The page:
1) Forest Lawn Memorial Park, Hollywood Hills

Breaking out of your grave will be the hardest part. Remember not to panic; you’re already dead. Once you punch and kick and claw your way to the surface, enjoy the serenity of Forest Lawn’s rolling hills. Don’t bother looking for her; she wouldn’t visit your grave if she could. Do check in on your famous neighbors like Lucille Ball, Liberace, and Buster Keaton. They’ll be home. Only some newly dead celebrities shamble over the hills to feast on the brains of star-struck tourists. Though small, these brains are highly prized by Los Angeles area living dead.

2) Hollywood Sign

You took her to this iconic spot for your first date, but you weren’t looking at the fifty-foot letters then. You’re not looking at them now; you’re remembering how, even years before the change, she loved to bite. Gaze down at Los Angeles spread before you. A carpet of lights twinkles through smog and thin columns of smoke. For now.

3) Grauman’s Chinese Theatre

If you still have shoes, see how they compare to Steven Spielberg’s prints in the forecourt. Imagine your life as one of his films: would you be happily ever after, or spattered with unnecessarily red blood? Be careful comparing hand prints; if your fingers get stuck in too-small spaces, they’re likely to fall off. While in Hollywood, enjoy a fine foreign meal. Even a shambler can catch the sight-seers gawking at costumed cretins in front of the dramatic theatre. They’ll see you coming, but they’ll only be amazed by your costume, posing for a picture with you while you gnaw on their ears.

4) Venice Beach

She used to perform here. You used to watch her, you and the other men, as she twirled and danced in her short shorts and tall skates. You used to taste her skin down on the hot sand, feel her teeth tickling yours. Go there now, moaning and shuffling along the concrete paths. With so many garish street performers, body builders, and ragged homeless, no one will notice the grave dirt and blood that streak your face. Wander the canals where feral alligators choke on the occasional floating body, and realize how far from the real Venice you are. You will never go there now, and neither will she. You will never have a tenth anniversary.

5) Disneyland

If you need a pick-me-up, try the Happiest Place on Earth. Zombies get in free; simply chew your way past ticket-takers with pith helmets and fake-looking elephant guns. Try to hit weekends and school breaks, when the park is mobbed with children and their smug, fat parents. Kids make excellent snacks, and it’s fun to watch Disney security in cartoonish riot gear scramble bodies off-site even while parents wail and rend their clothes, becoming a kind of zombie themselves. There is no death here, or so the guards say. Stand under the Matterhorn (you will never see the real Matterhorn) and remember the feel of that ring in your fingers as you held it up to her. Remember how her yes sounded like a maybe.

6) Watts Towers

In life, you were afraid to go there, though she loved the place. The neighborhood is too rough, you said. Look up now at Simon Rodia’s bizarre masterpiece, see the spires like antennas broadcasting to an absent god. Walk among arches and touch the bits of tile and broken glass and garbage so lovingly arranged. But be attentive: the neighborhood is rougher now than ever before, fortified against your kind with sawed-off shotguns and machetes. If you are spotted, run. If you lose a rotting limb in your flight, leave it where it falls. As you run, imagine what a lovely wedding site it would have been.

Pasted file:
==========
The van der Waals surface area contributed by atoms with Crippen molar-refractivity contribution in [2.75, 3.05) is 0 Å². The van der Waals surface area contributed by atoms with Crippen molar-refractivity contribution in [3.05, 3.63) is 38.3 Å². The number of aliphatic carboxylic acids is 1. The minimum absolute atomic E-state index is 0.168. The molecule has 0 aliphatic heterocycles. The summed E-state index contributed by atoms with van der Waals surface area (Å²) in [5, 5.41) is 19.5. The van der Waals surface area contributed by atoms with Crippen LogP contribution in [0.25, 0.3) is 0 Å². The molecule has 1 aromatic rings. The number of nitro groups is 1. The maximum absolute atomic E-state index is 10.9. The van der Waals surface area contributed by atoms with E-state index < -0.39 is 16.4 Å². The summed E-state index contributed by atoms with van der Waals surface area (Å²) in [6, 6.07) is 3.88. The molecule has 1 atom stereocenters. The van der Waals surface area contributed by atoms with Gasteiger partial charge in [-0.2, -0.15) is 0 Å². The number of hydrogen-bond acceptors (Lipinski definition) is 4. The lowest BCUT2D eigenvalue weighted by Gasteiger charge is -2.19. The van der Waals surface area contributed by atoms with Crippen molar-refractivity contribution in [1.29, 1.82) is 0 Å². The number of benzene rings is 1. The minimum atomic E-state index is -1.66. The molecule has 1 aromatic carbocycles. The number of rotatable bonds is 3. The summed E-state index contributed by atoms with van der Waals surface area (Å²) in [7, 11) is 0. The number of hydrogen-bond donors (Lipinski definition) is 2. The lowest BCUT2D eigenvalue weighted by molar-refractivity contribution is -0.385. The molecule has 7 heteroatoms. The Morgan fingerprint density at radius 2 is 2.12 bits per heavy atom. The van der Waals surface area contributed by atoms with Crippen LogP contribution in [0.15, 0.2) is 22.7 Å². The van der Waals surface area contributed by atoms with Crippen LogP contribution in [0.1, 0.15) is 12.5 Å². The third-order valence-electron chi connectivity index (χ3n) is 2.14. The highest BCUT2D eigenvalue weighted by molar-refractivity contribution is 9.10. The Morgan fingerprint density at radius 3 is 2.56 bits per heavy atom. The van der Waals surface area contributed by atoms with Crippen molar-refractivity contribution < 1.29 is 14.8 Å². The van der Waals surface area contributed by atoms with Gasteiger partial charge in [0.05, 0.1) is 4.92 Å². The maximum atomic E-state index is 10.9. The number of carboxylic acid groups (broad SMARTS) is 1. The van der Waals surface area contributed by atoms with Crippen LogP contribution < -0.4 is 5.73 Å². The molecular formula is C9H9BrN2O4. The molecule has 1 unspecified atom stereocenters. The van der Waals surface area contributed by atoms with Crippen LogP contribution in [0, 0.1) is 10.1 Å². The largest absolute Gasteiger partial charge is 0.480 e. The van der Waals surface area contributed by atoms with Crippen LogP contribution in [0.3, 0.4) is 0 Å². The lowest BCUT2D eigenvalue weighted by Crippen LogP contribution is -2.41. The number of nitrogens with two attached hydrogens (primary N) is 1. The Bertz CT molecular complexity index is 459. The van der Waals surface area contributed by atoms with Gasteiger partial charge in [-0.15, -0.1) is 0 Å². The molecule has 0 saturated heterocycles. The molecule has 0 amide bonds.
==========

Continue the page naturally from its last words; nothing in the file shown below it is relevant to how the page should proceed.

7) The Queen Mary

Some love it for its history, some for its grandeur. Some are drawn to this stately ocean liner by rumors of hauntings. You thought it would be the perfect place to wed, but now you’d like to torpedo the whole thing, sink it finally beneath the placid harbor. Go ahead and rampage; bite and tear. Knock drinks from elegant hands and swab the decks with blood.

8) Farmers Market

Fresh, organic food is the name of this game. Ironic that the rotting scourge caught her here, among the snobs and foodies. She wasn’t one of them when you met, nor when you married. He was the one who got her interested in cooking. He was the one who dragged her here. And the biting—well, you can’t say that was entirely his fault. She always did have an inviting mouth, a generous, promiscuous, wandering mouth.

9) Union Station

This Art Deco classic was the last place you saw her, leaving you. The zombie rage was starting to take her over, but your rage was entirely human. To leave you? With him? On a train? Their laughter had more than a hint of the groaning sickness, but still it echoed lightly in the great hall. You confronted. They attacked. And the next thing you knew you woke up in a grave.

10) LaBrea Tar Pits

Or was there one more chapter between the train tracks and the graveyard? Recall the last of her yellow hair as it sank into oily mud beside plastic mammoths tethered to the shore. Remember the blood on your hands. Your wounds were deep, but you thought you’d survive. You were wrong. Watch now as bubbles of gas blub up from the stinking, shimmering pit. If you stumble into it, no one will question your motives. After all, zombies do not think. Driven by demonic hunger and rage, they are clumsy beasts.

Think on this as you fall.

Emily C. Skaftun lives in Seattle with her husband and their child, a cat who thinks he’s a tiger. When she’s not teaching or writing, she dabbles in roller derby, flying trapeze, and other absurd activities. But mostly she writes, because the world is a better place with monsters and flying tigers in it. Emily has an MFA in Creative Writing and is a graduate of the Clarion West Writers Workshop. Her stories have appeared in Strange Horizons, Ideomancer, and FLURB, to name a few.

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Every Day Fiction